5 Tips for Finding and Vetting Residential Tenants Abroad

5 Tips for Finding and Vetting Residential Tenants Abroad

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Regular readers to the site will know that this is the next installment in a series of articles giving how to tips on buy to let property investment abroad, the first covered the potential pitfalls of buy to let investment abroad, and the second covered the potential pitfalls of buying off plan property overseas.

This one covers the next step in the process; after you have researched your market, researched and bought your property, here are 5 tips on finding good tenants, including some tips on vetting tenants, all from professional buy to let landlords.

1: Put yourself in the Tenants Shoes, and think like them

This really comes down to knowing your target market; if you want to rent to students then you will want to advertise in the university. If you plan to let to locals then an ad in the local press is probably a good idea. You will also want to have a to let sign created, as many people drive around the area they wish to live or move to.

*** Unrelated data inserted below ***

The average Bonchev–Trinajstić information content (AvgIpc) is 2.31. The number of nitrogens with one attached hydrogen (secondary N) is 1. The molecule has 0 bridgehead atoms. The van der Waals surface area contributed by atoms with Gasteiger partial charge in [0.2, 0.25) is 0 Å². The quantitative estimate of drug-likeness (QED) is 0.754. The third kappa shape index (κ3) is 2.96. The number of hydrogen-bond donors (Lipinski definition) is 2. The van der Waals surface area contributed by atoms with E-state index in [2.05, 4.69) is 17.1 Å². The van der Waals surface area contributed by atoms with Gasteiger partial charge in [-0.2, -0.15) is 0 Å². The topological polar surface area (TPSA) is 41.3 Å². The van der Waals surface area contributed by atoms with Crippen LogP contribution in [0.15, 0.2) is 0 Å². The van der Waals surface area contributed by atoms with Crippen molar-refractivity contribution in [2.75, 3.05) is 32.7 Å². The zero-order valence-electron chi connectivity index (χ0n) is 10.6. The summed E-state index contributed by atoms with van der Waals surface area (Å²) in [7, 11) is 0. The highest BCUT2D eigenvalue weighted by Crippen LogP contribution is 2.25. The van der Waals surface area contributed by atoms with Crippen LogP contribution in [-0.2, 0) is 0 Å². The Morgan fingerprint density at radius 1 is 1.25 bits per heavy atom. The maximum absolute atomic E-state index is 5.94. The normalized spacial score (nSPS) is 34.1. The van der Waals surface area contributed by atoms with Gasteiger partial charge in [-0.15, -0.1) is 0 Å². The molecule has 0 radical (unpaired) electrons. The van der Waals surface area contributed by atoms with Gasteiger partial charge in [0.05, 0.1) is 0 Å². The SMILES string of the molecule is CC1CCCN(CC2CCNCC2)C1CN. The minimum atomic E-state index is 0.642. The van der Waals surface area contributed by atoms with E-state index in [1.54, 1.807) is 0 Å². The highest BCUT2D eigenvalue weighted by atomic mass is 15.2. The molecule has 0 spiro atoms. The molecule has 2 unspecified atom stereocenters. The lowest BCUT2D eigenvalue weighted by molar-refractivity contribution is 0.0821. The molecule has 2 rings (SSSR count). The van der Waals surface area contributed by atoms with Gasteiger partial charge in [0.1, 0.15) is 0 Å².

2: Speak to Several Local Letting Agents

This is the best way to find out how to find tenants for your buy to let property abroad. It is also a really good way to learn about the local rental market: rental rates, is rent payable in advance, does the tenant pay the administrative fees etc etc. However, you should already know some of this if you have done your research before buying correctly.

3: Speak to Local Hospitals

Most hospital staff will be very helpful in telling you whether or not your property is in their catchment area. Also advertising in universities and hospitals is always very cheap and generally very effective.

4: Know the Market

In many overseas markets (especially the less developed, eg. Central Eastern Europe, and, I imagine, many other regions in the world) you can’t really do much of tenant vetting, because it’s not usual to check any references or credit score the potential tenant. Because it is unheard of to do so, the tenants will laugh in your face and you’d never let your property if you tried to do so. So you need to know what the market supports and what not, and adjust yourself to it.

5: Hire a Local Letting Agent – Where Possible

As long as it is not going to cut into your cash-flow too much; hiring a letting agent is a very good idea to let a property abroad on a residential basis. Agents will be best placed to re-let a property quickly if a tenant leaves, and will also make your life a lot less worrisome about what you are going to do if your tenant doesn’t pay the rent, and about the state your property is being kept in.

Hiring a local letting agent will also save you from having to worry about vetting tenants, because they will do it for you. They will also do it a lot better than you.

Many thanks to Petra Gajdosikova and Dawn Gray, the professional landlords who assisted in this article, written by Liam Bailey of Property Abroad.com.